Marc Spiegler, who currently holds the dual role of Global Director of Art Basel and Interim Director of Art Basel in Miami Beach until a replacement for Noah Horowitz is found, and the rest of the team at ‘Art Basel deserve immense credit for achieving an extremely successful Salon in a difficult logistical environment for large-scale in-person events. There were no major issues with the timed entry system, the vast majority of visitors complied with the fair’s mask policy, and the overall vibe and atmosphere throughout the week was overwhelming. was dynamic as deals were made and work found new homes.

So maybe, in the end, it doesn’t really matter to most collectors which individual galleries are exhibiting or not exhibiting at a given fair. In today’s art market, the connoisseur often counts for less than access. And we would say that no entity has done more to open the once cloistered doors of the art world than the premier Swiss fair that has become a household name.

After all, ask any of your unaffiliated art world friends what they know about the art world, and we guarantee that even if 99% couldn’t tell you the difference between Gagosian or Hauser & Wirth if Larry or Iwan themselves came and tried to sell them one, almost anyone would tell you that Art Basel in Miami Beach is the biggest and most important art fair of the year in the United States. . Now to make them understand as well that no, does not exhibit at Art Basel itself, well, that’s a whole other matter. And just hope that will continue to be true in the future, because if the street performer decides to hit one or two NFTs in the future, then all bets are off.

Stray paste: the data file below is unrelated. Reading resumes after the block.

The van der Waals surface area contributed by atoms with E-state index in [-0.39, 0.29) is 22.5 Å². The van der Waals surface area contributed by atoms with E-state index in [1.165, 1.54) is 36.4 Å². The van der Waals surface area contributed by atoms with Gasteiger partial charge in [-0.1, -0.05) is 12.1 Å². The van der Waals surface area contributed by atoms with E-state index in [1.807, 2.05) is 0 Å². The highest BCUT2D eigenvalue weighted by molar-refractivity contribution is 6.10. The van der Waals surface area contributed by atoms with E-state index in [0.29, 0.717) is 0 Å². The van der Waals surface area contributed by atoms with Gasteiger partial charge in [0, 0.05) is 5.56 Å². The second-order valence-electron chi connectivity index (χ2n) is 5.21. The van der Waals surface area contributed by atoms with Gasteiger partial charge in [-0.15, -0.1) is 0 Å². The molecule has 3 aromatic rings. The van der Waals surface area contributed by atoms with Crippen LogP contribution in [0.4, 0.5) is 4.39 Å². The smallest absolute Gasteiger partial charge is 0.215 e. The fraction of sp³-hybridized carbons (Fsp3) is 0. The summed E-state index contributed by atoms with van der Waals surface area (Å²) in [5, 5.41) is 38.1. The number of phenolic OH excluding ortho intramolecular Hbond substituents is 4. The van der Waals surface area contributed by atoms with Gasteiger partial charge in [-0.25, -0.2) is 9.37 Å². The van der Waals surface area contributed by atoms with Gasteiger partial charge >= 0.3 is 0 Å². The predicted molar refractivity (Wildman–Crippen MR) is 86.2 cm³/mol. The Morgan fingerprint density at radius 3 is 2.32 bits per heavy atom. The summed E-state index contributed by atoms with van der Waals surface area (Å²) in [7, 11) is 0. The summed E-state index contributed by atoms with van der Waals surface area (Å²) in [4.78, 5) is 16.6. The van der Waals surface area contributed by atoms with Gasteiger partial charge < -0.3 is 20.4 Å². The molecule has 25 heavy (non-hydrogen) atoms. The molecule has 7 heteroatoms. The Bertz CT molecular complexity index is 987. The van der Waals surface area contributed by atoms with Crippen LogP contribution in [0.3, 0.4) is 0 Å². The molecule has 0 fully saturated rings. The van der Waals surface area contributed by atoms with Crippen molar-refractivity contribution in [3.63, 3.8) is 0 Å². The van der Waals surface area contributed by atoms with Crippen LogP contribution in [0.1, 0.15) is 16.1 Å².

That’s all for today, folks. Be sure to be on the lookout for our second annual “Collectors Issue” this week featuring in-depth, high-profile interviews with ICA Miami Administrator John Marquez; billionaire-American Argentinian collector and philanthropist Jorge M. Pérez; and Komal Shah, director of SFMOMA and the Tate Americas Foundation. We invite you to subscribe here or by clicking on the link below.